Journalists face harassment, occasional violence, and various obstacles while attempting to cover the news. Many past cases of attacks or abductions aimed at journalists remain unresolved. In September 2010, journalists Paul Kiggundu and Dickson Ssentongo were killed in separate incidents in connection with their work, and Arthur Kintu of the New Vision was beaten by an elected official as he covered a ruling party conference. Eight journalists were assaulted or abducted by ruling party officials and supporters while covering opposition candidates during the year, according to the Committee to Project Journalists. Government officials and security agents in the countryside regularly intimidate journalists and attempt to influence media content by forbidding certain guests to appear on live radio programs.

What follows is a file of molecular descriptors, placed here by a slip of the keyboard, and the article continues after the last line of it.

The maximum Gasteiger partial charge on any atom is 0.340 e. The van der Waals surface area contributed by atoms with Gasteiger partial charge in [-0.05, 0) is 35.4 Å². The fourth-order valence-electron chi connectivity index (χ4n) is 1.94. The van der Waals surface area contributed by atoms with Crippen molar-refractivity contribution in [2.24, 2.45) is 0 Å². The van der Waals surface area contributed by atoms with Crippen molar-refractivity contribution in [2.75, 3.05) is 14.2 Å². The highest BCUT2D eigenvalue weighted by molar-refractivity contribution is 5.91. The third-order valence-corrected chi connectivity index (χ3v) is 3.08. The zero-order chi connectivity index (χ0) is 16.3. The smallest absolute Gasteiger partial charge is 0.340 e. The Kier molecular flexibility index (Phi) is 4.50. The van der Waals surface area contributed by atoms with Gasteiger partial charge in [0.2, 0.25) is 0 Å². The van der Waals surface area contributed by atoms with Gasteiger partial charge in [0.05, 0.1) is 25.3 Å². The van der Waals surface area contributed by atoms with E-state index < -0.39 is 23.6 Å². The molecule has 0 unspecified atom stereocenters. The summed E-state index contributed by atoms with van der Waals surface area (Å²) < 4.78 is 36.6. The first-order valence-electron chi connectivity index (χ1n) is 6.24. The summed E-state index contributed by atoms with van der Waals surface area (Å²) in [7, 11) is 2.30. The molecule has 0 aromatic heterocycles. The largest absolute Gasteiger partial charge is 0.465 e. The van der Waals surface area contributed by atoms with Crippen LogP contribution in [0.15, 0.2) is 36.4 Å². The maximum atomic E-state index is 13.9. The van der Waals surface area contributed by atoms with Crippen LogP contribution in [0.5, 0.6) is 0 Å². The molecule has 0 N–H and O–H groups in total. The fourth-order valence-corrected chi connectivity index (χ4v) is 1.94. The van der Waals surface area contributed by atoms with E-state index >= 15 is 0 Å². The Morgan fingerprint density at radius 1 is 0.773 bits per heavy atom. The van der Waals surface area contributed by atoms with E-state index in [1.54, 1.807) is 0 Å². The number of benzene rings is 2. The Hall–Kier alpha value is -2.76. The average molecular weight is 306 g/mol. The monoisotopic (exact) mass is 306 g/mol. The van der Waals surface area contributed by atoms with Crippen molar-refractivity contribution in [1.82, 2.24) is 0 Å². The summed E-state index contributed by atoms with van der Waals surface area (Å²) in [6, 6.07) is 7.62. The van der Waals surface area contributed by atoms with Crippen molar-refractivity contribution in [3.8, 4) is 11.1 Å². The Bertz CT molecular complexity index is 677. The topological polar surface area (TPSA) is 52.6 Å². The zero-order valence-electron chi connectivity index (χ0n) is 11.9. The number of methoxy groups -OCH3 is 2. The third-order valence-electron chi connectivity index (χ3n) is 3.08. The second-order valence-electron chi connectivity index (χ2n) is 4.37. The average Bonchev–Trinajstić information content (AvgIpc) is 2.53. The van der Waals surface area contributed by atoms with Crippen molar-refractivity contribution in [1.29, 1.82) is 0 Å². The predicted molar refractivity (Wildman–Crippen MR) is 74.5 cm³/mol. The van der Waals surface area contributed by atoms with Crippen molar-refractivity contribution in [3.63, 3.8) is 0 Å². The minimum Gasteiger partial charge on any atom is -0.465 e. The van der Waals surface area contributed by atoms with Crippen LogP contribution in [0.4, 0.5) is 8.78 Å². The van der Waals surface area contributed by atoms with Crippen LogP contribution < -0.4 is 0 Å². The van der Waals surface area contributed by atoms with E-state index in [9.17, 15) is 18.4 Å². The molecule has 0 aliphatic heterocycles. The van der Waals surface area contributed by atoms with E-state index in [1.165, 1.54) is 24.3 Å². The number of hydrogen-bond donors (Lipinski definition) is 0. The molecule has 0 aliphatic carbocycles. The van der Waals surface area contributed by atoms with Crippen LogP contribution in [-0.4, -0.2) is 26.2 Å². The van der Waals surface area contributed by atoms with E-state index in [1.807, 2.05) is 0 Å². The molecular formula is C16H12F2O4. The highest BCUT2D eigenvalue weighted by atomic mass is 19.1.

There are more than two dozen daily and weekly newspapers and more than 150 private radio stations. Uganda's leading daily newspaper, the government-owned New Vision, shows some editorial independence. Other print outlets such as the Monitor, the Observer, and the Independent are generally critical of the government and offer a range of opposition views. Radio remains the most widely accessed news source. In recent years, the number of community stations has grown across the country, including in the north, where the threat of reprisals by the Lord's Resistance Army rebel group continues to fuel self-censorship. The Uganda Broadcasting Corporation, the country's public broadcaster, remains subservient to the interests of the ruling party and the government. A number of radio stations in Uganda are owned by ruling party politicians who discourage publication of news that is deemed critical of the government. During the election campaigns that began in late 2010, they denied opposition politicians access to their stations. Campaign coverage by the public broadcaster and the New Vision was biased in favor of the incumbent president and the ruling party.